The oil and natural gas hydraulic fracturing has enabled us to exploit are cost-effective and abundant, and they can ensure the United States is the world’s largest energy producer well beyond the 21st century. Policymakers should make sure not to put unnecessary and harmful regulatory burdens on industries such as the natural gas and oil industries, which are safe, responsible, and have had an enormous positive impact on the economy at the macro and micro levels.
The following documents provide more information about natural gas and hydraulic fracturing.
The Local Economic and Welfare Consequences of Hydraulic Fracturing
This comprehensive study published by the National Bureau of Economic Research says fracking brings, on average, provide $1,300–$1,900 in annual benefits to local households, including a 7 percent increase in average income, a 10 percent increase in employment, and a 6 percent increase in housing prices.
Impacts of the Natural Gas and Oil Industry on the U.S. Economy in 2015
This study, conducted by PricewaterhouseCoopers and commissioned by the American Petroleum Institute, shows that the natural gas and oil industry supported 10.3 million U.S. jobs in 2015. According to the Bureau of Labor Statistics, the average wage paid by the natural gas and oil industry, excluding retail station jobs, was $101,181 in 2016, which is nearly 90 percent more than the national average. The study also shows the natural gas and oil industry has had widespread impacts in each of the 50 states.
What If … Hydraulic Fracturing Was Banned?
This study is the fourth in a series of studies produced by the U.S. Chamber of Commerce’s Institute for 21st Century Energy. It examines what a nationwide ban on hydraulic fracturing would entail. The report’s authors found by 2022, a ban would cause 14.8 million jobs to “evaporate,” almost double gasoline and electricity prices, and increase natural gas prices by 400 percent. Moreover, cost of living expenses would increase by nearly $4,000 per family, household incomes would be reduced by $873 billion, and GDP would be reduced by $1.6 trillion.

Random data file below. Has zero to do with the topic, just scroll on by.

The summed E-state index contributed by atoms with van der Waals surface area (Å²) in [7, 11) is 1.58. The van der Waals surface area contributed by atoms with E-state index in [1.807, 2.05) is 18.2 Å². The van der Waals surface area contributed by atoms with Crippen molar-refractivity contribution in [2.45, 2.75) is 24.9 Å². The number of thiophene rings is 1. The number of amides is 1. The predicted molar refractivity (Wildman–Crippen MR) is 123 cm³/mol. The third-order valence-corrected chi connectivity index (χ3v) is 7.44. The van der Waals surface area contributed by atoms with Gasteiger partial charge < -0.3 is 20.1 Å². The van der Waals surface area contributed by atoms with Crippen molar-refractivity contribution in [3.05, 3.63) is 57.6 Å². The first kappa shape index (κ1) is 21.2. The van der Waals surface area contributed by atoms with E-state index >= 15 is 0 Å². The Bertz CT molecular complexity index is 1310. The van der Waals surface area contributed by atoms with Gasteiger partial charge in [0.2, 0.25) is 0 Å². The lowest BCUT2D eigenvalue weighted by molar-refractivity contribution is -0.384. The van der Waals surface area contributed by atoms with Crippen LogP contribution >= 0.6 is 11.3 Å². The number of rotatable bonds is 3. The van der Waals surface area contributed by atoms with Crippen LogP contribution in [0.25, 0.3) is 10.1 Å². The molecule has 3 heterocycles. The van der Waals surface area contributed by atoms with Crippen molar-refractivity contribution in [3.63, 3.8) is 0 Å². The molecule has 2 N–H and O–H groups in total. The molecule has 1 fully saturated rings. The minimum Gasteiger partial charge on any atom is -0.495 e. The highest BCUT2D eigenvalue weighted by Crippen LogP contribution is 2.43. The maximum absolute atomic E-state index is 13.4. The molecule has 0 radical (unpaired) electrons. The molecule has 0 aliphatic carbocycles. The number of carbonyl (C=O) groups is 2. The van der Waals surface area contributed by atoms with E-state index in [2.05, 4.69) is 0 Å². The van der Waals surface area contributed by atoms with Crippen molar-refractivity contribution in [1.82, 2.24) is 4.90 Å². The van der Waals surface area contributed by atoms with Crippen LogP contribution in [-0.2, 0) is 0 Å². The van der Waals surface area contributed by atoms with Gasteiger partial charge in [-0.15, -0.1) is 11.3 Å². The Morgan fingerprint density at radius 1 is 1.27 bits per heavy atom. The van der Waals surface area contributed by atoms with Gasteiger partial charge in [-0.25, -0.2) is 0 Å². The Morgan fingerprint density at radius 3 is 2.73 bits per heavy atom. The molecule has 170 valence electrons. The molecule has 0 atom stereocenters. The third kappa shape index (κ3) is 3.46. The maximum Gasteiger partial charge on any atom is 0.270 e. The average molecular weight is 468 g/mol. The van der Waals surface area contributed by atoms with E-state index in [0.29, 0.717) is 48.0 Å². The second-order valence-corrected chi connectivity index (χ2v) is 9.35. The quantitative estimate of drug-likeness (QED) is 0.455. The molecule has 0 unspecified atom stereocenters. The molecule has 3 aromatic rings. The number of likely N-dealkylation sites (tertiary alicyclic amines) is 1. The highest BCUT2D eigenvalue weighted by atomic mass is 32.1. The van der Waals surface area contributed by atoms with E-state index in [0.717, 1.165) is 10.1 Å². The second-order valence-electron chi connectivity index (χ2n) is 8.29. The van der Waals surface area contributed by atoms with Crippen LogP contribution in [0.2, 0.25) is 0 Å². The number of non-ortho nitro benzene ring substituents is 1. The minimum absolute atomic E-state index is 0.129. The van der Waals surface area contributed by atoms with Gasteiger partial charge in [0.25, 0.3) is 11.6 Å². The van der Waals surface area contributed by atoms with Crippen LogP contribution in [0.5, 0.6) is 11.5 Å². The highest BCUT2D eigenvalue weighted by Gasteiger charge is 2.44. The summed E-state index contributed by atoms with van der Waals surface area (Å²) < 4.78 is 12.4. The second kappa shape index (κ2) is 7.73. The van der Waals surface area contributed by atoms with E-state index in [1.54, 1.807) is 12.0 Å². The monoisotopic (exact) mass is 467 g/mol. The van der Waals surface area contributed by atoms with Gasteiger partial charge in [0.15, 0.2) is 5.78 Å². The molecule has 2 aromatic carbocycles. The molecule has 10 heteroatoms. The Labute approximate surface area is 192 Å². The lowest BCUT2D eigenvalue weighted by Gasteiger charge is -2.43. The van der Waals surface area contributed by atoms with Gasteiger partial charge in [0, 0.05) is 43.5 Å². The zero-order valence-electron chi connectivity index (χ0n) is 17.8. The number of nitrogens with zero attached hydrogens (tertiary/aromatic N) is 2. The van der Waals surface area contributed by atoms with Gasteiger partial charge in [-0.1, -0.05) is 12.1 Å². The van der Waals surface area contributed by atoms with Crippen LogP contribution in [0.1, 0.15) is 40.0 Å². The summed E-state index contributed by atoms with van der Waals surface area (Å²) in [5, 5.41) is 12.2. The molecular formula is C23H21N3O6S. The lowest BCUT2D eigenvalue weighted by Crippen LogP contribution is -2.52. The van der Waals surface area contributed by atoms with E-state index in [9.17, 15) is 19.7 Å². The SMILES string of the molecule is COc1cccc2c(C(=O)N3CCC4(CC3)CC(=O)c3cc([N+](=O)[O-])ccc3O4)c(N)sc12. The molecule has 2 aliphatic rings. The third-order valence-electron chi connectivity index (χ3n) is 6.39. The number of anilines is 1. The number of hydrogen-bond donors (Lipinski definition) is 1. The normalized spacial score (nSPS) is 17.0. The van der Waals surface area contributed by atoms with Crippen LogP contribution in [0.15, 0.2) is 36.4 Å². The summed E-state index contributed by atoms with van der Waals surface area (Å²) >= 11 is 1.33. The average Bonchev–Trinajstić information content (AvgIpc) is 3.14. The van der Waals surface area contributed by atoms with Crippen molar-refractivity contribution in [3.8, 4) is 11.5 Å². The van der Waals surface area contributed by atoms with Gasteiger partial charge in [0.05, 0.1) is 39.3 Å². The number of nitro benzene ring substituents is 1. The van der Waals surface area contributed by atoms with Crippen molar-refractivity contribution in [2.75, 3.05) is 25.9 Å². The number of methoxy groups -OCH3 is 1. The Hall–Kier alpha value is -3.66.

What If … America’s Energy Renaissance Never Happened?
This report by the U.S. Chamber of Commerce’s Institute for 21st Century Energy examines the impact the development of shale oil and gas has had on the United States. The report’s authors found that without the fracking-related “energy renaissance,” 4.3 million jobs in the United States may not have been created and $548 billion in annual GDP may have disappeared since 2009. Electricity prices would also be 31 percent higher and gasoline prices 43 percent higher.
Bill McKibben’s Terrifying Disregard for Fracking Facts
This Heartland Institute Policy Study, written by Research Fellow Isaac Orr, examines how methane emissions are measured, reports the effect those emissions may have on global warming, and discusses several falsehoods journalist Bill McKibben repeats from the discredited movie Gasland. It also evaluates the available fracking alternatives and discusses the relatively small impact new methane-emissions rules enacted by the Environmental Protection Agency will likely have on Earth’s climate.
Fracking Facts: The Science, Economics, and Legal Realities
Hydraulic fracturing has been employed in the United States since the 1940s. Although innovation has improved the precision of the process, the essentials are the same. Utilizing horizontal drilling, a mixture of mostly water, sand, and trace amounts of chemicals, are used to create fissures in underground shale deposits to allow oil and natural gas trapped in hard rock to move toward the surface to be collected. Activists have blamed fracking and the processes associated with it for emissions of pollutants, earthquakes, and even groundwater contamination, though independent evidence consistently shows these allegations to be false. Leigh Thompson of the Texas Public Policy Foundation argues the evidence supporting fracking bans looks slim when attention is drawn to the facts.
Nothing in this Research & Commentary is intended to influence the passage of legislation, and it does not necessarily represent the views of The Heartland Institute. For further information on this subject, visit Environment & Climate News, The Heartland Institute’s website, and PolicyBot, Heartland’s free online research database.